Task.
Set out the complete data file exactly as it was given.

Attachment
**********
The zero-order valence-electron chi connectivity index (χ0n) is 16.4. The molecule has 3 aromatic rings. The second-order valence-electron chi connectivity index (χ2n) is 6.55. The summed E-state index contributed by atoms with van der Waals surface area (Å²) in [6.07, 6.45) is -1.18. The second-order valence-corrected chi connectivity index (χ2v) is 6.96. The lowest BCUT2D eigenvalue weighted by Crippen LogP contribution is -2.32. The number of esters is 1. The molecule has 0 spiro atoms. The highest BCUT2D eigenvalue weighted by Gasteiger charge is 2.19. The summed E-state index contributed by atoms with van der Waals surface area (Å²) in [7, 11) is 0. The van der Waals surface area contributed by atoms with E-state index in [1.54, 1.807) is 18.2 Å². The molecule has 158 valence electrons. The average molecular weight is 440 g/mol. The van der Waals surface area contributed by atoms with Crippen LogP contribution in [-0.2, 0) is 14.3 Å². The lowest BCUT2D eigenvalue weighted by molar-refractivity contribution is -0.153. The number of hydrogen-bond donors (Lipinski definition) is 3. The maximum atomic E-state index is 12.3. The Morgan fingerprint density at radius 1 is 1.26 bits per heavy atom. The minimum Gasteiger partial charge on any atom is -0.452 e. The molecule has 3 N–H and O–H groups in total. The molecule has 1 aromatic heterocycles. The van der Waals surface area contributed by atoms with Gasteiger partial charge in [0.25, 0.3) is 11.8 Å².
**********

The zero-order valence-electron chi connectivity index (χ0n) is 16.4. The molecule has 3 aromatic rings. The second-order valence-electron chi connectivity index (χ2n) is 6.55. The summed E-state index contributed by atoms with van der Waals surface area (Å²) in [6.07, 6.45) is -1.18. The second-order valence-corrected chi connectivity index (χ2v) is 6.96. The lowest BCUT2D eigenvalue weighted by Crippen LogP contribution is -2.32. The number of esters is 1. The molecule has 0 spiro atoms. The highest BCUT2D eigenvalue weighted by Gasteiger charge is 2.19. The summed E-state index contributed by atoms with van der Waals surface area (Å²) in [7, 11) is 0. The van der Waals surface area contributed by atoms with E-state index in [1.54, 1.807) is 18.2 Å². The molecule has 158 valence electrons. The average molecular weight is 440 g/mol. The van der Waals surface area contributed by atoms with Crippen LogP contribution in [-0.2, 0) is 14.3 Å². The lowest BCUT2D eigenvalue weighted by molar-refractivity contribution is -0.153. The number of hydrogen-bond donors (Lipinski definition) is 3. The maximum atomic E-state index is 12.3. The Morgan fingerprint density at radius 1 is 1.26 bits per heavy atom. The minimum Gasteiger partial charge on any atom is -0.452 e. The molecule has 3 N–H and O–H groups in total. The molecule has 1 aromatic heterocycles. The van der Waals surface area contributed by atoms with Gasteiger partial charge in [0.25, 0.3) is 11.8 Å².